Li-Ming Hu is an interdisciplinary artist who employs a carnivalesque sensibility, to explore the relationships between cultural production and the construction of subjectivities.
BY BARNABE GEISWEILLER
Tuesday, December 8, 2009 6:24 PM
Across New York City, arts organizations have needed to tighten their budgets, reduce staff and cutback on programs or events. In fact, 80 percent of arts groups surveyed by the Alliance for the Arts, a New York-based research and advocacy organization, said they were trimming down their budgets, and more than half were reducing staff and postponing or cancelling events in 2009.
Flux Factory, a non-profit cultural organization in Long Island City, has had to scale back its projects and stop paying staff. But it has managed to continue providing artists with a place to create and display their work, despite cuts in funding.
It has coped thanks to a sense of community among artists in Long Island City who must work together in order for their art to survive.
Last summer, Flux moved in to an old 8,000-square-foot, three-story greeting card factory, transforming it into a bastion for the arts in which performers, painters and musicians can collaborate, support each other and weather the financial crisis. Flux runs a residency program for artists, commissions new collaborative works and is invited by host institutions to do projects.
But Flux, like most other cultural organizations in the city, has by no means been insulated from the economic downturn. It has seen most of its private donations dry up. It was promised $10,000 in state funding but then the state never paid. Its operating budget is down by about $60,000 compared to previous years.
Artists are traditionally among the first to be affected by economic slumps. The city’s unemployment rate hit 10.3 percent in October. Artists were unemployed at twice the rate of professional workers in 2008, according to the National Endowment for the Arts. Many outside of Flux have lost their work spaces and have had to get day jobs to pay the bills. Artwork sales are also down.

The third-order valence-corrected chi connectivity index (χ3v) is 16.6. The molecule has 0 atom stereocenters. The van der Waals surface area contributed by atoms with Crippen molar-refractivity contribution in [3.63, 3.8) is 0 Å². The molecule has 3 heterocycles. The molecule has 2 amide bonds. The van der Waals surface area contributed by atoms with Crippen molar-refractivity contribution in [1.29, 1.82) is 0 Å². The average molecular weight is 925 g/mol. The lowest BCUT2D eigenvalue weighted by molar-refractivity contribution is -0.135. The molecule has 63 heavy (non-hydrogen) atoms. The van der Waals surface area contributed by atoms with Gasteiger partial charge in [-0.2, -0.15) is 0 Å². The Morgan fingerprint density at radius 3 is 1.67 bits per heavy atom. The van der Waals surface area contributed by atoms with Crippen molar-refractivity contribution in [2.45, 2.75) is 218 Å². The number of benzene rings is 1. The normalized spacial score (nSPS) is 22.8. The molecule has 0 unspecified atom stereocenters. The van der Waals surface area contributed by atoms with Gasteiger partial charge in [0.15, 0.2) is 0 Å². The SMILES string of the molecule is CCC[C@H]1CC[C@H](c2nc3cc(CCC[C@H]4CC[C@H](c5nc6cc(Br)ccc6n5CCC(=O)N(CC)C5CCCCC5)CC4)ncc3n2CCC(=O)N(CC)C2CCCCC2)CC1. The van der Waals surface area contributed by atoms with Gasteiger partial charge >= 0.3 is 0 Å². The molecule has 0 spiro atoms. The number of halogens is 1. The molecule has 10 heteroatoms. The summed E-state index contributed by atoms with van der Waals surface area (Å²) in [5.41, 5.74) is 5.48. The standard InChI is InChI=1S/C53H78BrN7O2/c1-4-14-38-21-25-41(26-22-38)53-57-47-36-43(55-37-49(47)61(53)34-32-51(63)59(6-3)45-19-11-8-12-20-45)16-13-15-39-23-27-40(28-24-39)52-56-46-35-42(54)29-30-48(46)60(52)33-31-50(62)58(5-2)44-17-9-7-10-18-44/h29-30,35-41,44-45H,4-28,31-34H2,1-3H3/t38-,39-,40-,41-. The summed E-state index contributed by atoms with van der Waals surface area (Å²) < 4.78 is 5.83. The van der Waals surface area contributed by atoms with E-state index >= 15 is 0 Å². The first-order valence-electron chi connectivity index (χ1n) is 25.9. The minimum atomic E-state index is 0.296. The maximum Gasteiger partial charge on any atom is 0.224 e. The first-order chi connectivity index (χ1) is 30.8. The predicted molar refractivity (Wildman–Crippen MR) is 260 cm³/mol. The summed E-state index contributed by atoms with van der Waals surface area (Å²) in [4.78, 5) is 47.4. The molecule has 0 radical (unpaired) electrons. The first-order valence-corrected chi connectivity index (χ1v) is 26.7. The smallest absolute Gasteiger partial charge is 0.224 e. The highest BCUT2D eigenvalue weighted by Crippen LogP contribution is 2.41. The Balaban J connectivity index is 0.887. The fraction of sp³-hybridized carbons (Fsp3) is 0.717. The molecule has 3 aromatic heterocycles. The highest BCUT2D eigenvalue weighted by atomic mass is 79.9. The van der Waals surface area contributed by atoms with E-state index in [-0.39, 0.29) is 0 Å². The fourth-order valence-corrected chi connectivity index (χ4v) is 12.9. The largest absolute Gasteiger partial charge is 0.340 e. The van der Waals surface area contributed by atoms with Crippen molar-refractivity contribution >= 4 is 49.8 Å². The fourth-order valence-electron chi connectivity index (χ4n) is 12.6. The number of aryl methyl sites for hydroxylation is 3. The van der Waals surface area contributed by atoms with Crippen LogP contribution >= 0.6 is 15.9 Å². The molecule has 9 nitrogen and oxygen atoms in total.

“Sales have been slow,” said Heather Jones, a multimedia artist and Flux Factory resident artist. “Galleries have been extending their shows or choosing to close during the down season. Non-saleable, installation-based art has taken the biggest hit. Galleries are a lot less willing to invest thousands of dollars on art that’s experimental.”
For artists, finding affordable studio space is often very difficult. Flux rents 14 studio spaces to artists for about $450 to $750 per month – below market rates but slightly up since previous years – and its main gallery space for around $1,000 per night.
“I work for an artist who had a large free studio in Chelsea, and then the building was re-appropriated for smaller, expensive studios and we couldn’t afford to stay,” said Jones. “A lot of galleries in that neighborhood were shutting their doors. A lot of free spaces were taken away because people could no longer afford to give away studios.”
How Flux ended up at the greeting card factory in Long Island City is a story similar to that described by Jones.